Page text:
By Hicham Mourad in Al-Ahram
By Jacob Silverman in Politico
By Eric Liu in the Atlantic
By Jonathan Wei in Quartz
By Christopher Oechsli in the Chronicle of Philanthropy
The Aspen Institute is an educational and policy studies organization based in Washington, D.C.
Inviting celebrities to your wedding is nothing new—Peyton Manning and the Obamas seem to be popular choices. But Staci Zaretsky, editor at Above the Law, took it to the next level by asking if Supreme Court Justice Ruth Bader Ginsburg would attend her nuptials.
Justice Ginsburg—or as Zaretsky and her fiancé affectionately call her, “The Notorious R.B.G.”— has long been an idol of Zaretsky.
“My fiancé and I decided to invite everyone who had ever made an impact on our lives, big or small,” Zaretsky wrote in an article for Above the Law. “To stay true to the way we invited all of our guests, I wanted to invite the justice who made the biggest impact on my life.”
But when she sent a handwritten letter and wedding invitation to Ginsburg, she didn’t anticipate a response, let alone a personal note.
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I’m not really one to announce things like this but since you people have been wishing me well and good luck in my search for financial help for tuition fees, I thought I’d share with you some good news.
I have managed to secure a £3,000 grant for the first year of my university fees to study English Language and Literature. This is quite relieving as it means now I only have to borrow £6,000 from family and friends. It is still quite a large number but hopefully it should be fine.
Thanks for all the words of encouragement!
Until Next Time
A Worried Student
BOSTON (CBS) – When your favorite team is nine games under .500, dead last in the division and possess less than a two percent chance of making the playoffs, you are left with no choice but to discuss trivial matters, like “bat flipping,” “Cadillac-ing” around the bases and the unwritten rules of baseball.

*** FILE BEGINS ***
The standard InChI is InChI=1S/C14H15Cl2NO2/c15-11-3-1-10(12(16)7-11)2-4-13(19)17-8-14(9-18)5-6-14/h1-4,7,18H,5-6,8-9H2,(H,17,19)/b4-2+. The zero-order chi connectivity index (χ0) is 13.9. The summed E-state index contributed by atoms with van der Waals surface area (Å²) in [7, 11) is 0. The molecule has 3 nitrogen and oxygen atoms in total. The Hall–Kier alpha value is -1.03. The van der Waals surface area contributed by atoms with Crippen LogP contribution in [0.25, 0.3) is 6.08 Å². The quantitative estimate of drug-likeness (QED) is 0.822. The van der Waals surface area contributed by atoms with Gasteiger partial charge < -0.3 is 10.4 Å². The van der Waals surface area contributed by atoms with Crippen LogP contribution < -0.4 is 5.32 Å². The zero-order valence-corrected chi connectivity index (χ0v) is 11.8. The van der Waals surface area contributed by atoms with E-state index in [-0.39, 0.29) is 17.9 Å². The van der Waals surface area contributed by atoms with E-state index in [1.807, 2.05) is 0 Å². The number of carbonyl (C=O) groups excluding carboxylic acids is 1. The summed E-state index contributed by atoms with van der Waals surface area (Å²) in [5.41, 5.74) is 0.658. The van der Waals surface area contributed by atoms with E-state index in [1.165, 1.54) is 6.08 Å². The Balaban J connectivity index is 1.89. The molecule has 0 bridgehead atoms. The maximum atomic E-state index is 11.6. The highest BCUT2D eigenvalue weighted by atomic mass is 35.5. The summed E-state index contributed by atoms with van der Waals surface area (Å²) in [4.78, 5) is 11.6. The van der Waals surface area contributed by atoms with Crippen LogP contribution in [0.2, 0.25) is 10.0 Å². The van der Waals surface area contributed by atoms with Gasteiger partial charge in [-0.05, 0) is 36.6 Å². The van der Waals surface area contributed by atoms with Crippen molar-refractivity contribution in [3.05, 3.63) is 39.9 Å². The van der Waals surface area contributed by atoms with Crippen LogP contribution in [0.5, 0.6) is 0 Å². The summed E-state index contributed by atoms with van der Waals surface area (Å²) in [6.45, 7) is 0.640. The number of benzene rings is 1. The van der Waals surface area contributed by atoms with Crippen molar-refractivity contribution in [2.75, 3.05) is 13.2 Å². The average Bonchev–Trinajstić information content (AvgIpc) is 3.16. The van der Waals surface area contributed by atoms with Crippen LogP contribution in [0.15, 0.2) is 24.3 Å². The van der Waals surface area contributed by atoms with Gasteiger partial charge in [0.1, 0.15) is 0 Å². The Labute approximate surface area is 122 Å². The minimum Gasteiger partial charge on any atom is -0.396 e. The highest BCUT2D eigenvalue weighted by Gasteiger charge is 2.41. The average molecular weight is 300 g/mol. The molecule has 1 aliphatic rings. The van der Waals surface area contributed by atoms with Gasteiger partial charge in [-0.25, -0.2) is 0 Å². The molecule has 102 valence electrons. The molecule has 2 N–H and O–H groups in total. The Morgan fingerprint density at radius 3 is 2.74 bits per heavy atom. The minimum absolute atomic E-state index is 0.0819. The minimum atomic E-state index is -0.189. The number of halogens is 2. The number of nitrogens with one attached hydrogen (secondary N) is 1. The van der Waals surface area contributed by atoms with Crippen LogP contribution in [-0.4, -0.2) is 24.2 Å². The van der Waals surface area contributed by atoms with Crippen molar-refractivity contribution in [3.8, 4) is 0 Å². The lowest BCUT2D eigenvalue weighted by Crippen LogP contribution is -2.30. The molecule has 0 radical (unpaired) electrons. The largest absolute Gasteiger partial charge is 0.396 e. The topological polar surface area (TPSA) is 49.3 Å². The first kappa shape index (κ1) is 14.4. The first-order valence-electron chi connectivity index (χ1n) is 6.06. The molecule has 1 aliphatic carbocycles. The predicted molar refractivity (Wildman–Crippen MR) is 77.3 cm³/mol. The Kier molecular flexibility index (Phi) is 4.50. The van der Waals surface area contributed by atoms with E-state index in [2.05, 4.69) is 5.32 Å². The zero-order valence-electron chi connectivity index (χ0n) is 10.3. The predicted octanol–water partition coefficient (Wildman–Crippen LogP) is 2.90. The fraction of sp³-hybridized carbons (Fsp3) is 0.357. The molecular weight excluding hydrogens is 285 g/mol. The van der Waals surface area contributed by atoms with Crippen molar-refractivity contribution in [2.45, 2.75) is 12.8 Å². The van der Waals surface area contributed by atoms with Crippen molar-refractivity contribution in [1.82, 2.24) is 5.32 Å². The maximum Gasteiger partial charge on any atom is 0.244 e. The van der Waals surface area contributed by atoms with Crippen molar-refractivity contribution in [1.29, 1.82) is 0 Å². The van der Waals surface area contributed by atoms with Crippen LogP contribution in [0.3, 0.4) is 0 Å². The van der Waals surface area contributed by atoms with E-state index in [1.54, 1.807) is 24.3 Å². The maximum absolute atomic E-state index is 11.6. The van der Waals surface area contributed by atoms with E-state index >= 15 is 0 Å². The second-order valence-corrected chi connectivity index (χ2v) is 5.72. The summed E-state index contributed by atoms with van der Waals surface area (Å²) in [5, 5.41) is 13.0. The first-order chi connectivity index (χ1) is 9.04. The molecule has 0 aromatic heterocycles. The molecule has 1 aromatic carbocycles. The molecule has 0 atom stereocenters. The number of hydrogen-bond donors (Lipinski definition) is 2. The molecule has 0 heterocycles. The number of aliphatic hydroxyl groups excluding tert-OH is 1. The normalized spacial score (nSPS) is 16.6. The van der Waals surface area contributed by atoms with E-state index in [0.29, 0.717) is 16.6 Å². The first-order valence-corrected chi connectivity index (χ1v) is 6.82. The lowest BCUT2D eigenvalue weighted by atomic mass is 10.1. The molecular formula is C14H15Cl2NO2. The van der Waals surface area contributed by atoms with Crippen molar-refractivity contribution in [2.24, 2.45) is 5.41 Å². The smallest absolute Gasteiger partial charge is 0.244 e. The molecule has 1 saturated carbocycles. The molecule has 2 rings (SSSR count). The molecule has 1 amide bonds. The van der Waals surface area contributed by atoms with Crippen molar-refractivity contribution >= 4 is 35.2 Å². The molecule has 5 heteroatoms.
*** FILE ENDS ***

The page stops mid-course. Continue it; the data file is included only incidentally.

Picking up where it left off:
The Red Sox ended a five game losing streak Sunday afternoon thanks in large part to David Ortiz’s three-run home run to right field in the top of the third inning off Rays pitcher Chris Archer.
Big Papi put his exuberance on display by flipping his bat and “hotdogging” around the bases — two big no-no’s in the long list of baseball’s unwritten rules, although common behavior for the 38-year-old slugger.
Watch the video below:
Rays pitcher Chris Archer took exception to Ortiz and instead of sending a message during the game, he delivered a statement following…
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Next time you reach for a bottle of water on store shelves, take a look at the ingredient list. You’re likely to find that it includes more than just water.
Popular bottled water brand Dasani, for example, lists magnesium sulfate, potassium chloride, and salt alongside purified water on its Nutrition Facts label. SmartWater contains calcium chloride, magnesium chloride, and potassium bicarbonate. Nestle Pure Life’s list includes calcium chloride, sodium bicarbonate, and magnesium sulfate. And these are just a few brands. Bottled water companies are purifying water, but then they’re adding extra ingredients back.
None of this should be cause for health concerns, says Marion Nestle, professor of Nutrition, Food Studies, and Public Health and professor of Sociology at New York University. The additives being put into water are those naturally found in water and the quantities of these additives are likely too small to be of much significance. “If you…
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NEW YORK (WCBS 880) — This month marks the 50th anniversary of the Civil Rights Act of 1964.
Over the next few weeks, WCBS 880’s Wayne Cabot will take a look at the law and its impact on the decades that follow.
It is all part of the event CBS News 50 Years Later – Civil Rights, powered by Microsoft Bing Pulse.
America’s Deep South chose to ignore Supreme Court rulings as far back as the 1940s that said “separate but equal” was unconstitutional.
Cabot says that all changed when 13 people tested it and highlights the story of two “Freedom Riders.”
Take a listen below:
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